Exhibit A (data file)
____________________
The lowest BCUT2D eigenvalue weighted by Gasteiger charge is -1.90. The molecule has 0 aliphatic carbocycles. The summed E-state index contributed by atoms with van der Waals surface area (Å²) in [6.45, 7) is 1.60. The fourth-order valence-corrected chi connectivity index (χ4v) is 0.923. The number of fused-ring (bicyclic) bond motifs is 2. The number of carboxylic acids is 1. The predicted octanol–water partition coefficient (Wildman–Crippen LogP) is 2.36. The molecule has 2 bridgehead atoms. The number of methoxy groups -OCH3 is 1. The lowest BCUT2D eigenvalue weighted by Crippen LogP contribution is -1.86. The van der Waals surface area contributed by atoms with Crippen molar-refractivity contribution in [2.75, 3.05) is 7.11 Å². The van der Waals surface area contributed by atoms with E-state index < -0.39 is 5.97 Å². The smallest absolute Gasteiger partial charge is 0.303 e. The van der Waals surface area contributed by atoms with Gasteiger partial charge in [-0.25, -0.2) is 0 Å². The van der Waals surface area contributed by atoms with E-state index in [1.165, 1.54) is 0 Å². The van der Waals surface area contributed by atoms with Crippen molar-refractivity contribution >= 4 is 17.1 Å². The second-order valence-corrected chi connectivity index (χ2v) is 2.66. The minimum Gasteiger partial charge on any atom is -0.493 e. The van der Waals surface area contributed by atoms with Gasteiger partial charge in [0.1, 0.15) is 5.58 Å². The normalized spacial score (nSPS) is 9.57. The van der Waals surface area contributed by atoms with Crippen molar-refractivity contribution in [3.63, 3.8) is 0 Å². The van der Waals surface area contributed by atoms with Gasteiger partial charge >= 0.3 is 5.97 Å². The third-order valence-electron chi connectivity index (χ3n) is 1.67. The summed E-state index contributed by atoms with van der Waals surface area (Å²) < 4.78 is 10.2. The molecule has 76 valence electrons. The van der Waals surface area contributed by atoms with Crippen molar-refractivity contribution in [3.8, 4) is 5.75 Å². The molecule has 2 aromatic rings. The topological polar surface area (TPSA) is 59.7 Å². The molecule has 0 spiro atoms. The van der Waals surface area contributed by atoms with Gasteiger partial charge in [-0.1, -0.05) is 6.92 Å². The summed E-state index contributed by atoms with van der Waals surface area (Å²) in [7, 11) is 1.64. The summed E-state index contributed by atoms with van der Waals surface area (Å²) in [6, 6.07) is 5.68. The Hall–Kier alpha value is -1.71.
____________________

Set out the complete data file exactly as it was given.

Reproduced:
The lowest BCUT2D eigenvalue weighted by Gasteiger charge is -1.90. The molecule has 0 aliphatic carbocycles. The summed E-state index contributed by atoms with van der Waals surface area (Å²) in [6.45, 7) is 1.60. The fourth-order valence-corrected chi connectivity index (χ4v) is 0.923. The number of fused-ring (bicyclic) bond motifs is 2. The number of carboxylic acids is 1. The predicted octanol–water partition coefficient (Wildman–Crippen LogP) is 2.36. The molecule has 2 bridgehead atoms. The number of methoxy groups -OCH3 is 1. The lowest BCUT2D eigenvalue weighted by Crippen LogP contribution is -1.86. The van der Waals surface area contributed by atoms with Crippen molar-refractivity contribution in [2.75, 3.05) is 7.11 Å². The van der Waals surface area contributed by atoms with E-state index < -0.39 is 5.97 Å². The smallest absolute Gasteiger partial charge is 0.303 e. The van der Waals surface area contributed by atoms with Gasteiger partial charge in [-0.25, -0.2) is 0 Å². The van der Waals surface area contributed by atoms with E-state index in [1.165, 1.54) is 0 Å². The van der Waals surface area contributed by atoms with Crippen molar-refractivity contribution >= 4 is 17.1 Å². The second-order valence-corrected chi connectivity index (χ2v) is 2.66. The minimum Gasteiger partial charge on any atom is -0.493 e. The van der Waals surface area contributed by atoms with Gasteiger partial charge in [0.1, 0.15) is 5.58 Å². The normalized spacial score (nSPS) is 9.57. The van der Waals surface area contributed by atoms with Crippen molar-refractivity contribution in [3.63, 3.8) is 0 Å². The van der Waals surface area contributed by atoms with Gasteiger partial charge >= 0.3 is 5.97 Å². The third-order valence-electron chi connectivity index (χ3n) is 1.67. The summed E-state index contributed by atoms with van der Waals surface area (Å²) < 4.78 is 10.2. The molecule has 76 valence electrons. The van der Waals surface area contributed by atoms with Crippen molar-refractivity contribution in [3.8, 4) is 5.75 Å². The molecule has 2 aromatic rings. The topological polar surface area (TPSA) is 59.7 Å². The molecule has 0 spiro atoms. The van der Waals surface area contributed by atoms with Gasteiger partial charge in [-0.1, -0.05) is 6.92 Å². The summed E-state index contributed by atoms with van der Waals surface area (Å²) in [7, 11) is 1.64. The summed E-state index contributed by atoms with van der Waals surface area (Å²) in [6, 6.07) is 5.68. The Hall–Kier alpha value is -1.71.